Don't buy a game unless it's a daily deal or a flash sale. You may be tempted by one of the general store discounts, but don't do it. Those titles will likely go further on sale somewhere before the end of the week, and you'll miss out on a deeper discount. If your favourite game doesn't go on a daily deal or a flash sale before the end of the sale, you can pick it up on the last day at the same discount that it got on the first day -- you'll just know that's as good as it's going to get.
If you miss your favourite game as a daily deal or flash sale, do not buy it anyway. The last day of the Steam Sale is almost always an Encore Sale, where the most popular daily deals and flash sales come back at the same discounts. That's when you get to buy whatever you missed -- or whatever else you may want.
This thread at GameFAQs sums up these rules pretty clearly, and some of the other posters there offer a few more points to consider when shopping Steam sales, but these are the big two takeaways.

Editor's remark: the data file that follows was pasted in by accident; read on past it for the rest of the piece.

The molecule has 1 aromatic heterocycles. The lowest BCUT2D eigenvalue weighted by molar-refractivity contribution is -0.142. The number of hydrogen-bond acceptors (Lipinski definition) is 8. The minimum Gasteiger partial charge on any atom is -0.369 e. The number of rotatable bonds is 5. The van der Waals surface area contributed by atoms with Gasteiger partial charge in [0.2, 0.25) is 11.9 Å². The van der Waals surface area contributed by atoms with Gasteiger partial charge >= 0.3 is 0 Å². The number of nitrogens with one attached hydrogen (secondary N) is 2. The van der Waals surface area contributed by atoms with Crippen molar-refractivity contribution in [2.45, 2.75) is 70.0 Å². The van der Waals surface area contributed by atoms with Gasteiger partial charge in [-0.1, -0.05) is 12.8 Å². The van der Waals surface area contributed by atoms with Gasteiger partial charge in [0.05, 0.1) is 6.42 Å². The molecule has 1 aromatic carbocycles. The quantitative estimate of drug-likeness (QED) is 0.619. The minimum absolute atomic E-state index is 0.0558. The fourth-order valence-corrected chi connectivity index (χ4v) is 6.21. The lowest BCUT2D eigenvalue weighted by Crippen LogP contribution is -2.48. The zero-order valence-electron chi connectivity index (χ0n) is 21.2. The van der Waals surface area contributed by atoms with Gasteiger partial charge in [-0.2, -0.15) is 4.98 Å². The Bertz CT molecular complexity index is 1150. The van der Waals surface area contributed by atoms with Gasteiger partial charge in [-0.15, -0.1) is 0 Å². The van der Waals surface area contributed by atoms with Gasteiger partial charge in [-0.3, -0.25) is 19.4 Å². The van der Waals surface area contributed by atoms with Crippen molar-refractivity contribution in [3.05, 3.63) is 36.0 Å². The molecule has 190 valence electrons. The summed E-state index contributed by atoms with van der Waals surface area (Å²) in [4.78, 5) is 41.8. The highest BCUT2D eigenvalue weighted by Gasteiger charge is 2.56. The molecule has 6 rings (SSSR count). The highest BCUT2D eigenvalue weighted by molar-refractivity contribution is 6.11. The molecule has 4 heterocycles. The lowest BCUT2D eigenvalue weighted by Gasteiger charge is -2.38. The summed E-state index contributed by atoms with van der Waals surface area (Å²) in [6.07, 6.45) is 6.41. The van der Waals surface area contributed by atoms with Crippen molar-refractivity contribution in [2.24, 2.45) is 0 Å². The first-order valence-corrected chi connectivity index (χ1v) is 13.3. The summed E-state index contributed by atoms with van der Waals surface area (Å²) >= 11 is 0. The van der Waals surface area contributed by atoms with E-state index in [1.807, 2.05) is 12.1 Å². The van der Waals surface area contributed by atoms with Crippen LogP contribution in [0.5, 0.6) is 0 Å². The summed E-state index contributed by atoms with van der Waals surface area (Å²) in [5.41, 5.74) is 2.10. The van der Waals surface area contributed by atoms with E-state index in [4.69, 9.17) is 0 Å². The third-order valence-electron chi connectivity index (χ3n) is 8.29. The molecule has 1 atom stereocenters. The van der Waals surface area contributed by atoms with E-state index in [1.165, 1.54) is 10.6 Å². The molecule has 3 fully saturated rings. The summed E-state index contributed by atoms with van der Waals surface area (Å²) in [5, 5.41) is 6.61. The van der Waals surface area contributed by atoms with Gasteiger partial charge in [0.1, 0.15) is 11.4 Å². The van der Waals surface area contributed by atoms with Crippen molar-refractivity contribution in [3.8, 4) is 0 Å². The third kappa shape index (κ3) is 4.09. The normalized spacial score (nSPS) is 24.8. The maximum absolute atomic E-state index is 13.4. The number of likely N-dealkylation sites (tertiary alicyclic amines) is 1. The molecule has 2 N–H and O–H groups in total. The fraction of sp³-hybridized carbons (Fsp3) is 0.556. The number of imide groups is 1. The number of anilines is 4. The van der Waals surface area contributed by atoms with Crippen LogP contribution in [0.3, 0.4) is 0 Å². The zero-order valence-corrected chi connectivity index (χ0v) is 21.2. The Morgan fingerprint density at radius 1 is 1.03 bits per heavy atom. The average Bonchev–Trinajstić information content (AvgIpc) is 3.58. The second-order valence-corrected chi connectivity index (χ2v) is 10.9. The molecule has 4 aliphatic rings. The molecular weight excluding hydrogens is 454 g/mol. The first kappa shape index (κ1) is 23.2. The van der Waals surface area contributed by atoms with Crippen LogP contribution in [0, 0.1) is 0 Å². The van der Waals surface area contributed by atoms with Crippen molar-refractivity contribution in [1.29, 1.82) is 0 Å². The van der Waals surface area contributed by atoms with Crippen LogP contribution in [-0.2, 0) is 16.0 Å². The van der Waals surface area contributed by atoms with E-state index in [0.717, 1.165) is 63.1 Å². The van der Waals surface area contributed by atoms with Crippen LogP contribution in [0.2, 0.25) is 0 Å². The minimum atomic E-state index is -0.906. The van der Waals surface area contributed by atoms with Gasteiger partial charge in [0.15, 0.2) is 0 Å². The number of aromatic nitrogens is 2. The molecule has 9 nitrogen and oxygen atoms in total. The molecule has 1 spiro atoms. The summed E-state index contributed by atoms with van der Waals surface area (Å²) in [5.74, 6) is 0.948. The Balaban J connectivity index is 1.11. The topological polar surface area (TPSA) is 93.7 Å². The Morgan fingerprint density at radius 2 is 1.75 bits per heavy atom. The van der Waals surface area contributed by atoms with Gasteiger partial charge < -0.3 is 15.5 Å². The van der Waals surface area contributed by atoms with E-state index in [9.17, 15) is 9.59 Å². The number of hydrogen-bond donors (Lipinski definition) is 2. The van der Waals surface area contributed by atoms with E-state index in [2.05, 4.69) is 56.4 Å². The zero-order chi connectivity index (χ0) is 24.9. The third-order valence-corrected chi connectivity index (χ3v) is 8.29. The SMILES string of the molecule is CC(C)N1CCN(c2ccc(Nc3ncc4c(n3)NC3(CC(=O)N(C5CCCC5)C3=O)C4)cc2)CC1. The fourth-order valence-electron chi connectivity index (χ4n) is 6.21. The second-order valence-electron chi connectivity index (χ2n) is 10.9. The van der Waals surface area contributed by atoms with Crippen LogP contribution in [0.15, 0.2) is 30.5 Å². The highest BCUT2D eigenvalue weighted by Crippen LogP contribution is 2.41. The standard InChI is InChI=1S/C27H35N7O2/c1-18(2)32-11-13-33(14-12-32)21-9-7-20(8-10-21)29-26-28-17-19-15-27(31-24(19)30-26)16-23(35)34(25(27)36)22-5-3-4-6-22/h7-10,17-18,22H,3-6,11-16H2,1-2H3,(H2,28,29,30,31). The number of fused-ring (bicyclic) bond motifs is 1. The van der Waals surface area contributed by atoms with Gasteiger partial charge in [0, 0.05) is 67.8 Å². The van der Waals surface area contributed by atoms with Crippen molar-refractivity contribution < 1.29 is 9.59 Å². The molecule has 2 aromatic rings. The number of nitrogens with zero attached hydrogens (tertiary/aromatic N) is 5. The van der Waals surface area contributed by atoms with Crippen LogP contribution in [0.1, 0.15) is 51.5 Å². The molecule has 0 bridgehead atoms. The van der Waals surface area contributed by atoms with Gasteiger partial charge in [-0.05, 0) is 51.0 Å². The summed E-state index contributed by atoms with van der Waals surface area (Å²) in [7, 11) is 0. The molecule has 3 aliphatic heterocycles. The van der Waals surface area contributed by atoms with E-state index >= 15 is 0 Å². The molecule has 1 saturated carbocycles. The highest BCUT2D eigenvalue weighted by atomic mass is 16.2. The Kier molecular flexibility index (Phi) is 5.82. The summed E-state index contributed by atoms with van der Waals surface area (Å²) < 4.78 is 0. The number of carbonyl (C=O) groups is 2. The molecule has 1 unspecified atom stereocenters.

The Exception: Buy Bundles Any Time You Want
Publisher bundles are almost always ridiculously deep discounts. If you're looking at an Activision bundle or a Eidos bundle and wondering if those prices will get any better, stop wondering and just buy it. The side effect is that you wind up with a bunch of games you may not want to play, but if everything in the bundle interests you, it can be a fantastic discount for a ton of games.
Before you buy any game on sale, make sure to check a publisher bundle to see if the game is discounted in the bundle as well. You never know, it may be a steeper discount in the bundle than it is on its own. It's not terribly likely, but you should always check first. While you're at it, check DLC (Downloadable Content) prices. Sometimes a title you want has a ton of DLC that's also on sale too for as little as $1, and it's worth buying them all together.
How to Know When You're Getting the Biggest Discount